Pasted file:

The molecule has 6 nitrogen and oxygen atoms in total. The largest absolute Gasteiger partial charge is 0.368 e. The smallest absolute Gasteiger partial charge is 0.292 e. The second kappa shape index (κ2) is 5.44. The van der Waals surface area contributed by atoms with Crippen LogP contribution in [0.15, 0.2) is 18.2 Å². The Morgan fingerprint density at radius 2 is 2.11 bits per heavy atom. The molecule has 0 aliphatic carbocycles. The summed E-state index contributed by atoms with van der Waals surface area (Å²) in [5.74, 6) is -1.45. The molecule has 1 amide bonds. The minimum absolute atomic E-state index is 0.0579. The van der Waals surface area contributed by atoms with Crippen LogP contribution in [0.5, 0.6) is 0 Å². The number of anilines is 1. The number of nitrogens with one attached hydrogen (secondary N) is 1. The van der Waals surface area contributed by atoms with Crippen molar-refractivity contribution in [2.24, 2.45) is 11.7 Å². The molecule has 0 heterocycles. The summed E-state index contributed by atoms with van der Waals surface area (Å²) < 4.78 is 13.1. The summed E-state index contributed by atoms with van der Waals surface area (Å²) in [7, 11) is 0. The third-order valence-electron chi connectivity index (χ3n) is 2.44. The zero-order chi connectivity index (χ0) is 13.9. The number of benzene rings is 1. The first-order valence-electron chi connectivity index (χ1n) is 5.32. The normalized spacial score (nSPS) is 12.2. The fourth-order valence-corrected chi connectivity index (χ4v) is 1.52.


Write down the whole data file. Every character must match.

The molecule has 6 nitrogen and oxygen atoms in total. The largest absolute Gasteiger partial charge is 0.368 e. The smallest absolute Gasteiger partial charge is 0.292 e. The second kappa shape index (κ2) is 5.44. The van der Waals surface area contributed by atoms with Crippen LogP contribution in [0.15, 0.2) is 18.2 Å². The Morgan fingerprint density at radius 2 is 2.11 bits per heavy atom. The molecule has 0 aliphatic carbocycles. The summed E-state index contributed by atoms with van der Waals surface area (Å²) in [5.74, 6) is -1.45. The molecule has 1 amide bonds. The minimum absolute atomic E-state index is 0.0579. The van der Waals surface area contributed by atoms with Crippen LogP contribution in [0.5, 0.6) is 0 Å². The number of anilines is 1. The number of nitrogens with one attached hydrogen (secondary N) is 1. The van der Waals surface area contributed by atoms with Crippen molar-refractivity contribution in [2.24, 2.45) is 11.7 Å². The molecule has 0 heterocycles. The summed E-state index contributed by atoms with van der Waals surface area (Å²) < 4.78 is 13.1. The summed E-state index contributed by atoms with van der Waals surface area (Å²) in [7, 11) is 0. The third-order valence-electron chi connectivity index (χ3n) is 2.44. The zero-order chi connectivity index (χ0) is 13.9. The number of benzene rings is 1. The first-order valence-electron chi connectivity index (χ1n) is 5.32. The normalized spacial score (nSPS) is 12.2. The fourth-order valence-corrected chi connectivity index (χ4v) is 1.52.